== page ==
"Day Men" #4 arrives a few months after the revelations of issue #3, and rather than building strongly on those events, takes a bit of a step back to explain more of the world. From a series perspective, I appreciate getting a wider sense of the vampire mob dynamics, but the month-to-month reader in me wanted more forward motion. Regardless, Stelfreeze draws quite a comic, and "Day Men" offers a promising twist on the usual vampire story.
Stelfreeze's meticulously constructed art is still the primary draw for the series. Layouts and staging are reportedly the longest part of his process, and looking at these pages, it's easy to believe. The panels have such neat composition and arresting angles, not only individually but taken together as a page. The fight scene on Block Island is just about pitch perfect. Fluid, brawny and cinematic, it's such a deft read that I've already gone back to it three times. Other scenes hit at about average, and the women's chests are invariably a little much, but Stelfreeze's work is remarkably re-readable. He knows all about placement.
Darrin Moore's colors provide a satisfying, if not inventive, complement to Stelfreeze's work. The blues in the background, especially on Block Island, are a pretty reminder that the night rules everything in David's world, even when it's daylight. Moore also uses a nice balance of these cooler colors with pinks and reds, giving the story some swing even when it's just recap.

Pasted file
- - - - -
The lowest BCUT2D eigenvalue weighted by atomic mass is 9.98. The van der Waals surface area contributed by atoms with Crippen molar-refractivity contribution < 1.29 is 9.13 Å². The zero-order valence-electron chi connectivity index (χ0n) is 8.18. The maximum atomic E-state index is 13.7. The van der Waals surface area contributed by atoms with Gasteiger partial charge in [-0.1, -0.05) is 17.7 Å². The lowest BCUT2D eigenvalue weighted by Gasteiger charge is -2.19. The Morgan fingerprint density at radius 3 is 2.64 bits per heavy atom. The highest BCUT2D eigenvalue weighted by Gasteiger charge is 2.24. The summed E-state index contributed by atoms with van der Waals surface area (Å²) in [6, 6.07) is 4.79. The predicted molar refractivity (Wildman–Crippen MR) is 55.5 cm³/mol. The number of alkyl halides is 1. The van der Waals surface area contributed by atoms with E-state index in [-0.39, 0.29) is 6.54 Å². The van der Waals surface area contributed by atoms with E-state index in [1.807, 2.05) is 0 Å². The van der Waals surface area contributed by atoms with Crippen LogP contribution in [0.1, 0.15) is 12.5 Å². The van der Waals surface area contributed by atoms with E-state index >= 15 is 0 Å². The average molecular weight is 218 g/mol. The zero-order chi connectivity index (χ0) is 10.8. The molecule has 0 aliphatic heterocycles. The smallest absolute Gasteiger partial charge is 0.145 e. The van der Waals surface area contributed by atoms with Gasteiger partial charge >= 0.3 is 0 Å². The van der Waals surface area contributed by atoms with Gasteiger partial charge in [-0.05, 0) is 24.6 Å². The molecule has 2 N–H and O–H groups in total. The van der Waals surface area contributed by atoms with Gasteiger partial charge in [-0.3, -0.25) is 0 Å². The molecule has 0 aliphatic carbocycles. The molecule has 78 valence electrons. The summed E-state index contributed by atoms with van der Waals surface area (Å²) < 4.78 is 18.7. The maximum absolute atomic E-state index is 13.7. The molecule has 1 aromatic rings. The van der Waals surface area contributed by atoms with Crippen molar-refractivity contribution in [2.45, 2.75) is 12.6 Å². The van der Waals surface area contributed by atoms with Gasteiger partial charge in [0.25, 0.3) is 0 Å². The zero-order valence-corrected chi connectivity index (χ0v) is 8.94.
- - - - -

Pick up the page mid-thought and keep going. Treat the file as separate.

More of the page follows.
Much as I loved the fight scene, I can admit that it felt gratuitous. It wasn't required for the plot, and it seemed to be written in just so that the reader could enjoy it. (Of course, I did.) The other pieces of the story continue to move at a solid clip, including the growth of the Scourge and the fallout from the "fang trade" accusation against Calista. Sometimes the ordering of scenes doesn't follow, and characters can hold on to revelations for longer than seems feasible, but Gagnon and Nelson maintain a fine clip.
Though the story grows on me with each issue, the writing is still overly wordy. The vampires speak in chunks which would read fine in prose, but can come off as clunky in comics. A little paring down on the sentence level would do wonders for their dialogue. In addition, it's such a pleasure to read Stelfreeze's panels, that I do wish they'd let the art carry a bit more of the story.
That said, David is slowly outgrowing his more generic elements, and he's becoming all the more likeable for it. Though he undoubtedly fits a type, his dynamics with Titus and Jacob give the reader a glimpse into his loneliness and competitiveness. In their tension and complexity, these relationships are thus far more satisfying than the more straightforward interactions he has with his employers and Casey. It's nice to slowly unpeel the layers of this character.
With its release schedule, "Day Men" undoubtedly faces challenges. It might not be able to afford steadier, groundwork issues like this one as regular installments. For now, though, it's kept my interest piqued.